Only once a technology becomes boring does it truly start to make fundamental changes to the way we live our lives.
The internet is amazing at connecting people around the globe, social media gives us all voice to simultaneously broadcast to many and have intimate conversations in both real time and asynchronous fashion, but it only becomes powerful and life changing when (almost) everyone has access to it. So to with 3D Printing, we have had around 20 years of 3D Printing being available to a privileged few who have had access to the design tools and digital fabrication machines. Now that everyone can get access through online 3D printing services such as shapeways we can start to see it used in commonplace, everyday scenarios, like the toilet.
All the elements from the level are there: every mushroom, turtle, cloud
and star. They are all carved out of the surface at different heights,
which looks fantastic when you have a light coming from the side, and
each block casts a shadow.
It's a great piece to have on your desk, or to hang from a string to let it spin around.
The first video shows the surface of a Nylon laser sintered part, which shows the varying grain shapes and sizes, some partially sintered powder and a couple of random particles bonded to the surface.
The second video shows the 3D Printed Nylon part with super glue applied.
"I don't have pure cyanoacrylate, my glue also has polymethyl
methacrylate. The glue doesn't seem to change the macro structure of
the surface at all. It soaks down into the cracks and coats the grains
which makes them reflective and refractive but doesn't do much else."
The third video shows the Nylon Powder next to a single human hair so you can get an idea of scale.
This is a 3D Printed brake or gear cable stop designed for use on a bamboo, wooden
or carbon fibre bicycle where fittings such as these need to be glued
and screwed on, rather than welded.
This cable stop has two countersunk
screw holes with 3mm diameter to allow for a M3 screw to be used to
affix to the bicycle frame. The bottom of this cable stop is curved for
tubing 35mm in diameter, so it's suitable for use on down, top and
seat-tubes. See my other smaller diameter design for use on seat and
This weeks Designer Spotlight focuses on Susan Marie Kosor, an architect and designer who turns her fascination of the 50's Mod Era into textile-inspired jewelry.
Tell us a little bit about yourself: Who are you? Where are you located?
I am a designer living in Brooklyn, New York. I have a masters degree in architecture and fell in love with 3D modeling while working on an architectural competition after grad school. I now also design and print my own jewelry.
What's the story behind your designs? What inspires you?
The designs that are up right now on the Shapeways site were inspired by textile design, particularly from the 50s, mid century modern. I love textile design and I am fascinated by the options and possibilities involved in making a 2D image into a 3D form. 50's design fascinates me as well as it was an experimental time. I love the amorphous forms and brilliant colors.
What brought you to 3D printing with Shapeways?
I discovered Shapeways a few years ago at Maker Fair in New York. I am so happy I did!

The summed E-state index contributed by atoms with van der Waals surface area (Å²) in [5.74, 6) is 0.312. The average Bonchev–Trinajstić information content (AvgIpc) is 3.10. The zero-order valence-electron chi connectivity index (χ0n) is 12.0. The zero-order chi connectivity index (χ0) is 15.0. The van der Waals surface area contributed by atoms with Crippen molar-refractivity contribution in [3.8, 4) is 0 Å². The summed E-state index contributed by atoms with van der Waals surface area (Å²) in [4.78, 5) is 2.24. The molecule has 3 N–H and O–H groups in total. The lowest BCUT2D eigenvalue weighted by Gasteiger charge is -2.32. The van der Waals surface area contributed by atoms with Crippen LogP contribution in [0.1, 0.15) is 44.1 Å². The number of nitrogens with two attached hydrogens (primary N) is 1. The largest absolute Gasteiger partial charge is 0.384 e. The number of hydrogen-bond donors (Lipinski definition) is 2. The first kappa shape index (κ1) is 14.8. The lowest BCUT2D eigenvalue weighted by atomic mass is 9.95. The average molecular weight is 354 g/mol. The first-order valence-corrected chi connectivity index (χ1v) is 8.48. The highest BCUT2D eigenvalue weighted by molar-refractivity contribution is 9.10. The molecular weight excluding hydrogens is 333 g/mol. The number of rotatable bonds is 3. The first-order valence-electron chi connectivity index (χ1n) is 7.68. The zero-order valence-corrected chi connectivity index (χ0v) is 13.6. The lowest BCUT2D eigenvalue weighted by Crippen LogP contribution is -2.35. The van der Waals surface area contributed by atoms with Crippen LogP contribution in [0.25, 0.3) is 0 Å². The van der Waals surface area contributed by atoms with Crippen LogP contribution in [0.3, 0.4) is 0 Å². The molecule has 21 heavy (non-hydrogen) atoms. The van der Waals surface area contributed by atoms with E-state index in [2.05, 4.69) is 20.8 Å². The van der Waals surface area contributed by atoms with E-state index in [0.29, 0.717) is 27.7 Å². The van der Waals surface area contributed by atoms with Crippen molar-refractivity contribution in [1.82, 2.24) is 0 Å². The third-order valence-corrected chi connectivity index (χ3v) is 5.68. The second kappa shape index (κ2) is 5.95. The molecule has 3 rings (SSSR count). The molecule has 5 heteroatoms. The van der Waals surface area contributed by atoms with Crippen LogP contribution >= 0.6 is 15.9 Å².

How did you learn how to design in 3D?
I was first introduced to 3D modelling in grad school while working on my masters degree in architecture. My skills really developed while working under other designers after school.
How do you promote your work?
I sell on Etsy and at craft shows, and rely on those along with word of mouth.
Who are your favorite designers or artists?
I am more inspired by historical design movements than particular designers. I am very interested in mid century modern design as well as the Bauhaus movement. There are so many designers on Shapeways, I think they are all great!
If you weren't limited by current technologies, what would you want to make using 3D printing?
I would just go larger and create furniture. It would be so much fun!
Beauty the Bald Eagle was shot in the face, destroying her upper beak. Birds of Prey Northwest nursed her back to health but without an upper beak she could not properly care for herself and was set to be euthanized until raptor specialist Jane Cantwell and mechanical engineer Nate Calvin got together to design and 3D Print a new beak...
You do not need to settle for this double disc of 70's nostalgia when you can design your own thanks to an Instructables by our latest hero Fred Murphy aka Fred27 aka Fred27.
"Attached you'll find the new version of my Fisher Price music editing
software. It's included as an executable and (if you don't trust
randomly downloaded software from the internet) the C# source code is
there too. Feel free to take a nose around in the source code and
compile it with the free version of Visual C# 2010 Express.
You'll also need a copy of OpenSCAD.
This amazing software allows the scripting of 3D CAD objects and is
what turns the idea of what you want into the STL file that a 3D printer
Wow - all this software and no need to pay a penny for any of it.
If this all sounds like too much trouble, then you can just open one of
the pre-generated STL files. Your jukebox comprises of Stairway to
Heaven, the Star Wars theme and You are my Sunshine. If none of those
float your boat then don't complain... get editing. I'd love to hear
what you can do."